“I’m deeply aware of the stress that’s put on our community, the stress that’s put on black women, the stress that’s put on black men. It’s not a play, it’s really this battle.” — Carrie Mae Weems
Today’s Art21 Exclusive features Carrie Mae Weems staging Grace Notes: Reflections for Now, a performance that examines the escalating racial tensions across the United States, and the role of grace in the pursuit of democracy. Although known for her work as a photographer, in Grace Notes Weems blends spoken word, music, projected video, and dance to commemorate the tragic deaths of young black men like Michael Brown and Trayvon Martin.
“The thing to me that is remarkable about our history, about who we are, about how we have conducted ourselves in the onslaught of history, is to maintain the core of our dignity,” says Weems to the show’s cast during a rehearsal. “That is really the ultimate call of grace.”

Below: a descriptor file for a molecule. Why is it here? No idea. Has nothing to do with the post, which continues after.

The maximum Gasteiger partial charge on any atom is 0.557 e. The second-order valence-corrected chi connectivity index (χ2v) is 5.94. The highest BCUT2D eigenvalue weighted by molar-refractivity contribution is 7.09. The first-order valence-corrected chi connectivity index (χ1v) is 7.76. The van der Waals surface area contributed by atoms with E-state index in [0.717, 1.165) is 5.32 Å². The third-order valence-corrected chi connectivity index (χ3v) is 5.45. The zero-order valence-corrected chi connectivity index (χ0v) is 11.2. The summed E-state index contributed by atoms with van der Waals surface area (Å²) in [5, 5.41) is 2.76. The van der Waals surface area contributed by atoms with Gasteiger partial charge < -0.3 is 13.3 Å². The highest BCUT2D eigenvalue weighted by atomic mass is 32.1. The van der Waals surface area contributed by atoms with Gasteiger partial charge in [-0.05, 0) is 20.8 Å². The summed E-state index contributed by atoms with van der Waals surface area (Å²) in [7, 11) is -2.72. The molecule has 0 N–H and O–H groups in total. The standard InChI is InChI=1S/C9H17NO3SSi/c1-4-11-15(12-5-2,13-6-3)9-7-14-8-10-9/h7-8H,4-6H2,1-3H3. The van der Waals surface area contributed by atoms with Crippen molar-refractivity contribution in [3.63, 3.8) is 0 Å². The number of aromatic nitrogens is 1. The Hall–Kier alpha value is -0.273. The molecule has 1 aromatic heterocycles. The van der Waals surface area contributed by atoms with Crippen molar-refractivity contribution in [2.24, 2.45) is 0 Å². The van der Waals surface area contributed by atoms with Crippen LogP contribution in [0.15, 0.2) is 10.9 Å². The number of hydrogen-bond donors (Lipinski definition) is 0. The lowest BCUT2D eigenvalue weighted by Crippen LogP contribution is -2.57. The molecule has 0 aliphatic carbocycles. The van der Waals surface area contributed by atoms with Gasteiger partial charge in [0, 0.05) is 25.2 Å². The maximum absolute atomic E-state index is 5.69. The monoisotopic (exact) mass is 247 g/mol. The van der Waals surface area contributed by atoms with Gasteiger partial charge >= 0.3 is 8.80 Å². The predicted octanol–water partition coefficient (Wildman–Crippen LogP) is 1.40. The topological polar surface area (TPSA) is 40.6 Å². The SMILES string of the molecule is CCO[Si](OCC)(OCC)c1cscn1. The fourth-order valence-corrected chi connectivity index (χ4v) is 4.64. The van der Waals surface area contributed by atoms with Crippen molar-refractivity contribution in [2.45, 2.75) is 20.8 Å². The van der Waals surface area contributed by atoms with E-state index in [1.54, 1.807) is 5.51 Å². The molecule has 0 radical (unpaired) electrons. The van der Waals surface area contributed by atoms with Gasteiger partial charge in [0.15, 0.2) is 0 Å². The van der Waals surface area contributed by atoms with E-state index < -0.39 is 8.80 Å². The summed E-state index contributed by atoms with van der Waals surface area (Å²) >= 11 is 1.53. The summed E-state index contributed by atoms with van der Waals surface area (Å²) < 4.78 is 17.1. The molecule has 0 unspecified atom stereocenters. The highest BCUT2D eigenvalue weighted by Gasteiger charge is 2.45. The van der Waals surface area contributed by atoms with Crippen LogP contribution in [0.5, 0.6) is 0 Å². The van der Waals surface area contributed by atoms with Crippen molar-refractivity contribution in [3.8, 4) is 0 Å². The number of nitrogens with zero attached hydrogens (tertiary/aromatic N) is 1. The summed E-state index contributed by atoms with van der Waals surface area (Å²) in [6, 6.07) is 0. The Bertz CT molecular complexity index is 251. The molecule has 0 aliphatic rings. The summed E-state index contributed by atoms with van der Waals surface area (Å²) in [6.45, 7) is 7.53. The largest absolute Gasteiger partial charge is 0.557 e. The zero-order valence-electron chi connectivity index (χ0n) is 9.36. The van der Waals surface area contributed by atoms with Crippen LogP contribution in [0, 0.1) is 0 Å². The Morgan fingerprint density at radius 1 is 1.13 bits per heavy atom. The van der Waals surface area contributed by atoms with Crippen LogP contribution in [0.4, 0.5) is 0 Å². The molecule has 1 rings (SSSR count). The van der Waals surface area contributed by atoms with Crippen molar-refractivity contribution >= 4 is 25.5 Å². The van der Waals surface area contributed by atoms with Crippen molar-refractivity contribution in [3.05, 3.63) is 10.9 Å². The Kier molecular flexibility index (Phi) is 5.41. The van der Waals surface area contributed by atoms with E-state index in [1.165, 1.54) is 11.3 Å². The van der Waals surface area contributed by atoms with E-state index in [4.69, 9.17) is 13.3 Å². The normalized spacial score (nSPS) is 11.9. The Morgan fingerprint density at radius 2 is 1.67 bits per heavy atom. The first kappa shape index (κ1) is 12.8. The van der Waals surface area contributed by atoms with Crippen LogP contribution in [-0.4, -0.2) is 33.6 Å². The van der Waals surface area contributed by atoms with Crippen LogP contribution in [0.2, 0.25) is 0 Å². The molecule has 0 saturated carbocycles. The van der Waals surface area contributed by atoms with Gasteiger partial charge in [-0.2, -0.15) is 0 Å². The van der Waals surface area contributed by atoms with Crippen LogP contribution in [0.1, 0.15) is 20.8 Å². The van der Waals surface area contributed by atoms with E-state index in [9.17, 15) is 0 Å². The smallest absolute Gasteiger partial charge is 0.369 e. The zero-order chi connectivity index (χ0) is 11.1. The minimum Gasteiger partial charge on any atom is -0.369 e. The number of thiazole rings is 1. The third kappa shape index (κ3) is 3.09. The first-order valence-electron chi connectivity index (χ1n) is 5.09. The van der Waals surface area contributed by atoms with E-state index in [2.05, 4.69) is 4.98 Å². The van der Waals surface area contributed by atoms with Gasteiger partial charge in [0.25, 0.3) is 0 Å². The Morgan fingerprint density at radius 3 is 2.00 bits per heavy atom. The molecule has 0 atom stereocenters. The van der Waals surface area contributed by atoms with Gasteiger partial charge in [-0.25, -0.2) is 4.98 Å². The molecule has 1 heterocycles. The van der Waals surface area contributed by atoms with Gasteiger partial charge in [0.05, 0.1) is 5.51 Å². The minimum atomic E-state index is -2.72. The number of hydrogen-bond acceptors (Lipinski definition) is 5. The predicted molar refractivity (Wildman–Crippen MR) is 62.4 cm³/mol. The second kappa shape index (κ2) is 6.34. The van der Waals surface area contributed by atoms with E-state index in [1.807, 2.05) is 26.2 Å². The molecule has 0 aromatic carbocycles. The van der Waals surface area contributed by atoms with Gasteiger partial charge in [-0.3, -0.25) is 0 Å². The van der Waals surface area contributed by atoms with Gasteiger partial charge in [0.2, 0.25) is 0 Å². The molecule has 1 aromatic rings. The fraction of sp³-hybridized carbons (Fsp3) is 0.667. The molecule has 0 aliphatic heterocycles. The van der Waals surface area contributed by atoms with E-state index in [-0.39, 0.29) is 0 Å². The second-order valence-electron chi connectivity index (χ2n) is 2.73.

Grace Notes was commissioned by Spoleto Festival USA and performed in June 2016 to honor the nine churchgoers who were killed one year earlier at Emanuel AME Church, located just three blocks from the College of Charleston Sottile Theatre where Grace Notes was performed. It will be performed again at the Yale Repertory Theatre in September, as part of the No Boundaries Series.